The broad support for Price's leadership is reflected in the enthusiastic endorsements his campaign has attracted. Among the organizations and individuals who officially endorse the Price campaign: the Los Angeles County Federation of Labor; the L.A. County Democratic Party; Mayor Antonio Villaraigosa; L.A. County Supervisor Mark Ridley-Thomas; L.A. City Council President Herb Wesson Jr.; State Sen. Alex Padilla, president of the National Association of Latino Elected Officials; State Sen. Kevin de Leon; Congressman Tony Cardenas; Congresswoman Gloria Negrete McLeod; former State Assembly Speaker Fabian Nunez; Latino Legislative Caucus Chair Ricardo Lara; the entire Legislative Black Caucus; Congresswoman Karen Bass; retired Congresswoman Diane Watson; State Sen. Carol Liu; State State Sen. Ron Calderon; State Sen. Ted Lieu; and Ruben Guerra, chairman of the Latin Business Association; Efren Martinez, president of the Florence-Firestone Chamber of Commerce; Sandy Cajas, president of the Regional Hispanic Chamber of Commerce; and the Asian Business Coalition.

Riverside Convention Center Remodel Leaves Main Street Struggling

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By Rory O’Sullivan

Small shops along downtown Riverside’s Main Street have begun tightening their belts a little more and searching for ways to increase revenue while the 18-month long renovation and expansion of the Riverside Convention Center is still underway. The project that began last July has taken a financial toll on the restaurants, novelty stores, beauty shops and consignment stores that many who rely on downtown pedestrian traffic to keep them in the black.

Robert Bratton, owner of Gram's Mission Barbeque Palace, located directly across from the convention center said during its remodeling and closing he has lost about $300 to $400 dollars every single day.

The slow down in business has him looking for private investments to stay in business. “That’s what got me so scared to death,” said Bratton.

“It’s one thing after another,” said Wendie Monrroy owner of Wendie Monrroy on Main. The store sells many things from fragrances, to dishes, to furniture, as well as handmade items by local artists.

Like Bratton she has experienced similar financial losses.

Last year, even MetroRiverside LLC, the developer of the Hyatt Palace filed a claim against the City of Riverside and its redevelopment agency alleging that the closing and renovation of the convention center has impacted the hotel’s prime source of business.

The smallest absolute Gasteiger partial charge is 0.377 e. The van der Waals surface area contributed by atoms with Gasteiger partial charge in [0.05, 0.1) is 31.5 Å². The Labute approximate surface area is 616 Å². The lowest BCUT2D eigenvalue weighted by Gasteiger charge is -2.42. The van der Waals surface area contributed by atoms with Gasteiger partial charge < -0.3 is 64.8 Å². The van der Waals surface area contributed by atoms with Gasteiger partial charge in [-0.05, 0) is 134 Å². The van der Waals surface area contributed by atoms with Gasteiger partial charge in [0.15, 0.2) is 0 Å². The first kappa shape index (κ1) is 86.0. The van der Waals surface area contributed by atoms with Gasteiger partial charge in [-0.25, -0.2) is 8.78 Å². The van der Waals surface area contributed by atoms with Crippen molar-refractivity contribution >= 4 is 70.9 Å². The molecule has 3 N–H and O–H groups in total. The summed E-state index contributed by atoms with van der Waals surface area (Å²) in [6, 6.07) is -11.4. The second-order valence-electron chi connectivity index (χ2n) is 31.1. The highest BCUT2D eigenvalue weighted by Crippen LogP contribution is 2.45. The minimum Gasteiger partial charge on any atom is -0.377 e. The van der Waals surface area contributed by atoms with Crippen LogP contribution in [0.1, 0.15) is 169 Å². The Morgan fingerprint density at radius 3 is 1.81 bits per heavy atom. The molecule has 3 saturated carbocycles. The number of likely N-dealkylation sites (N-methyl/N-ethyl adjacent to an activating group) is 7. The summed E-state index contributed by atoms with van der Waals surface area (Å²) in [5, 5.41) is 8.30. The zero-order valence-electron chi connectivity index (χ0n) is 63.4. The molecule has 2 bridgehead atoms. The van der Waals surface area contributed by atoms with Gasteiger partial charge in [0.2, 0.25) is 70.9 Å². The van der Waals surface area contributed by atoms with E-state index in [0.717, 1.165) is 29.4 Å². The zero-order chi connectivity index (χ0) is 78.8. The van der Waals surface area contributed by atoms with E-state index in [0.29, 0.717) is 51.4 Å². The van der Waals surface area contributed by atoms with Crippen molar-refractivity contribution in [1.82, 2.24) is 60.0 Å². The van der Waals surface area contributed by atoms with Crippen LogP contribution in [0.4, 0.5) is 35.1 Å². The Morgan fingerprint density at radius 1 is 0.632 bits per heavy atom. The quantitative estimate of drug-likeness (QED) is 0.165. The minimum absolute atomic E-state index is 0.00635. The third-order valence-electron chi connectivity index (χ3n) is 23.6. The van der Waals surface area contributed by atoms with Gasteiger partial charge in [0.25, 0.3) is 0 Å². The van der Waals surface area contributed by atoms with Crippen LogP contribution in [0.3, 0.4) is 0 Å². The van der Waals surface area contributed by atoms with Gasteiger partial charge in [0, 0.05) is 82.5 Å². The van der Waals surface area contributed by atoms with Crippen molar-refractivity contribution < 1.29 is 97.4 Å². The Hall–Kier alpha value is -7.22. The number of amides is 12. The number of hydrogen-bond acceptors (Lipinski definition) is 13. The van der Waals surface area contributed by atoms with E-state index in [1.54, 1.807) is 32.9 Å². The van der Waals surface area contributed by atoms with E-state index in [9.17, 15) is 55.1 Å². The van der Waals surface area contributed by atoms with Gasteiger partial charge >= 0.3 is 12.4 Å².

Debbi Guthrie, Sr. Vice President of Raincross Hospitality Corporation, which is contracted to manage the convention center is sympathetic to businesses on Main Street, but the payoff will be worth it.

“There is a buzz everywhere about the fresh new venue,” said Guthrie. “We are receiving a record number of inquiries and meeting planners and organizations across the country and internationally.”

She said the convention center will be able to hold at minimum of 1,500 additional people. There are technological upgrades that will allow them to attract more corporate and association clients.

The Riverside Convention Bureau has been “active” resulting in her securing the filming of the ABC television show “Splash” bringing $330,000 in revenue to Riverside City College and helping fill hotels and restaurants in Riverside during this production time.

Janice Penner of Riverside Downtown Partnership said, “most of the lost business is being offset by projects like “Splash.” “The Riverside Convention and Visitors Bureau has been continually marketing Riverside as a site for conferences and conventions,” said Penner.

Bratton and Monrroy are feeling the pain now but expect it to be better once the remodeling is complete.

“I expect it to be better once it’s done,” said Bratton before adding, “I need help now.”

Monrroy’s husband Arthur said Wendie needs additional help now as well.

“There’s no way, shape, or form they'll support us,” said Arthur.